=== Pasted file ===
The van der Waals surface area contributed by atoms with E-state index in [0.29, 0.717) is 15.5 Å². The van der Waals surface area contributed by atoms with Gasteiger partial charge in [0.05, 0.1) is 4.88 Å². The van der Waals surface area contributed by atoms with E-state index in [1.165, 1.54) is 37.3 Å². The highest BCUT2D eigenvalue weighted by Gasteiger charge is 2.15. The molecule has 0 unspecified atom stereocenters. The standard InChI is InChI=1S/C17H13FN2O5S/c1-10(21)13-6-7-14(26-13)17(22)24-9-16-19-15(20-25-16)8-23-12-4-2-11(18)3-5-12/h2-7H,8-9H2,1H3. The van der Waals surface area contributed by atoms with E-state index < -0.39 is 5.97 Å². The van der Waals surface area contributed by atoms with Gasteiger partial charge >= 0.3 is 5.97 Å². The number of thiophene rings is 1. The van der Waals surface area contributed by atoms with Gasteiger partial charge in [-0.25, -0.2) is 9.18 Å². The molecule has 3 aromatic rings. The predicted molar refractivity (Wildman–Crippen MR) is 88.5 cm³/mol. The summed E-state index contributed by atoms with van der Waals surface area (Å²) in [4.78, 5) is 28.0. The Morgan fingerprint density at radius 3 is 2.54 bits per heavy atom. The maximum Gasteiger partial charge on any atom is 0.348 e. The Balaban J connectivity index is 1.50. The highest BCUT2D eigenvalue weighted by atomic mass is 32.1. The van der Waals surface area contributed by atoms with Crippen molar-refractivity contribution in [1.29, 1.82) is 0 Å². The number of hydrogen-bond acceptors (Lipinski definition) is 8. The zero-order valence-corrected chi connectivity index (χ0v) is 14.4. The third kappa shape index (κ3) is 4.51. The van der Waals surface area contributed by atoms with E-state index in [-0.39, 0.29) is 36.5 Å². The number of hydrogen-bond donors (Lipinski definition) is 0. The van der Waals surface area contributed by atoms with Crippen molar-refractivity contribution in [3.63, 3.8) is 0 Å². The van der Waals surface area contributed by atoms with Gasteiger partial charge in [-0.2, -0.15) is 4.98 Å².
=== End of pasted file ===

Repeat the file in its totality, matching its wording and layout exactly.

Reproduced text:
The van der Waals surface area contributed by atoms with E-state index in [0.29, 0.717) is 15.5 Å². The van der Waals surface area contributed by atoms with Gasteiger partial charge in [0.05, 0.1) is 4.88 Å². The van der Waals surface area contributed by atoms with E-state index in [1.165, 1.54) is 37.3 Å². The highest BCUT2D eigenvalue weighted by Gasteiger charge is 2.15. The molecule has 0 unspecified atom stereocenters. The standard InChI is InChI=1S/C17H13FN2O5S/c1-10(21)13-6-7-14(26-13)17(22)24-9-16-19-15(20-25-16)8-23-12-4-2-11(18)3-5-12/h2-7H,8-9H2,1H3. The van der Waals surface area contributed by atoms with E-state index < -0.39 is 5.97 Å². The van der Waals surface area contributed by atoms with Gasteiger partial charge >= 0.3 is 5.97 Å². The number of thiophene rings is 1. The van der Waals surface area contributed by atoms with Gasteiger partial charge in [-0.25, -0.2) is 9.18 Å². The molecule has 3 aromatic rings. The predicted molar refractivity (Wildman–Crippen MR) is 88.5 cm³/mol. The summed E-state index contributed by atoms with van der Waals surface area (Å²) in [4.78, 5) is 28.0. The Morgan fingerprint density at radius 3 is 2.54 bits per heavy atom. The maximum Gasteiger partial charge on any atom is 0.348 e. The Balaban J connectivity index is 1.50. The highest BCUT2D eigenvalue weighted by atomic mass is 32.1. The van der Waals surface area contributed by atoms with Crippen molar-refractivity contribution in [1.29, 1.82) is 0 Å². The number of hydrogen-bond acceptors (Lipinski definition) is 8. The zero-order valence-corrected chi connectivity index (χ0v) is 14.4. The third kappa shape index (κ3) is 4.51. The van der Waals surface area contributed by atoms with E-state index in [-0.39, 0.29) is 36.5 Å². The number of hydrogen-bond donors (Lipinski definition) is 0. The van der Waals surface area contributed by atoms with Crippen molar-refractivity contribution in [3.63, 3.8) is 0 Å². The van der Waals surface area contributed by atoms with Gasteiger partial charge in [-0.2, -0.15) is 4.98 Å².